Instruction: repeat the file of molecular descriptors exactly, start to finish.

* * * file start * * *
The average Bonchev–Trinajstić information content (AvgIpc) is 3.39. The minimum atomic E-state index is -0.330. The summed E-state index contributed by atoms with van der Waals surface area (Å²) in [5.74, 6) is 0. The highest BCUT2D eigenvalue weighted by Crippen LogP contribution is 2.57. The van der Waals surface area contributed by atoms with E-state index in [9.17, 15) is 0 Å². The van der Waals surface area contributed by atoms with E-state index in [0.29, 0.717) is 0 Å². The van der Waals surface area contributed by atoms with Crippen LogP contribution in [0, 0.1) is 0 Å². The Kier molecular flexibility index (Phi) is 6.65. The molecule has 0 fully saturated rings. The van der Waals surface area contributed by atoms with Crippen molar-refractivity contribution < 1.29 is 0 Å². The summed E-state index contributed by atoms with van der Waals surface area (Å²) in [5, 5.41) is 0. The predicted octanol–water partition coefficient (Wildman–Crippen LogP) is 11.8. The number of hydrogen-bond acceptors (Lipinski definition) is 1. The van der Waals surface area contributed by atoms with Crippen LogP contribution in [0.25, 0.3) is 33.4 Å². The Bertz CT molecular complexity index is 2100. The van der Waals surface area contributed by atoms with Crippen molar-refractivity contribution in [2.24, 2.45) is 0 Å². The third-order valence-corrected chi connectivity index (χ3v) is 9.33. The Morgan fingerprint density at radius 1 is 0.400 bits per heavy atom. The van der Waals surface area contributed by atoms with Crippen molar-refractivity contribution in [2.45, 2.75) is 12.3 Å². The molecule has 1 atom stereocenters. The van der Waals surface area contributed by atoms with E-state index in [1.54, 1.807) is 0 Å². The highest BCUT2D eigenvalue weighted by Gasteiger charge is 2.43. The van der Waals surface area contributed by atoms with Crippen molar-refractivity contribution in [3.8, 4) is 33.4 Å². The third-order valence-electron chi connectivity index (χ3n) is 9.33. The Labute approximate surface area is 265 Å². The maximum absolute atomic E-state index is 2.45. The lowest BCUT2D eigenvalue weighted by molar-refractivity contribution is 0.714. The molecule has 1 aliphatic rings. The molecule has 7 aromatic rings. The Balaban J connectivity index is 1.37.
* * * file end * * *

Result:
The average Bonchev–Trinajstić information content (AvgIpc) is 3.39. The minimum atomic E-state index is -0.330. The summed E-state index contributed by atoms with van der Waals surface area (Å²) in [5.74, 6) is 0. The highest BCUT2D eigenvalue weighted by Crippen LogP contribution is 2.57. The van der Waals surface area contributed by atoms with E-state index in [9.17, 15) is 0 Å². The van der Waals surface area contributed by atoms with E-state index in [0.29, 0.717) is 0 Å². The van der Waals surface area contributed by atoms with Crippen LogP contribution in [0, 0.1) is 0 Å². The Kier molecular flexibility index (Phi) is 6.65. The molecule has 0 fully saturated rings. The van der Waals surface area contributed by atoms with Crippen molar-refractivity contribution < 1.29 is 0 Å². The summed E-state index contributed by atoms with van der Waals surface area (Å²) in [5, 5.41) is 0. The predicted octanol–water partition coefficient (Wildman–Crippen LogP) is 11.8. The number of hydrogen-bond acceptors (Lipinski definition) is 1. The van der Waals surface area contributed by atoms with Crippen LogP contribution in [0.25, 0.3) is 33.4 Å². The Bertz CT molecular complexity index is 2100. The van der Waals surface area contributed by atoms with Crippen molar-refractivity contribution in [2.24, 2.45) is 0 Å². The third-order valence-corrected chi connectivity index (χ3v) is 9.33. The Morgan fingerprint density at radius 1 is 0.400 bits per heavy atom. The van der Waals surface area contributed by atoms with Crippen molar-refractivity contribution in [2.45, 2.75) is 12.3 Å². The molecule has 1 atom stereocenters. The van der Waals surface area contributed by atoms with E-state index in [1.54, 1.807) is 0 Å². The highest BCUT2D eigenvalue weighted by Gasteiger charge is 2.43. The van der Waals surface area contributed by atoms with Crippen molar-refractivity contribution in [3.8, 4) is 33.4 Å². The third-order valence-electron chi connectivity index (χ3n) is 9.33. The Labute approximate surface area is 265 Å². The maximum absolute atomic E-state index is 2.45. The lowest BCUT2D eigenvalue weighted by molar-refractivity contribution is 0.714. The molecule has 1 aliphatic rings. The molecule has 7 aromatic rings. The Balaban J connectivity index is 1.37.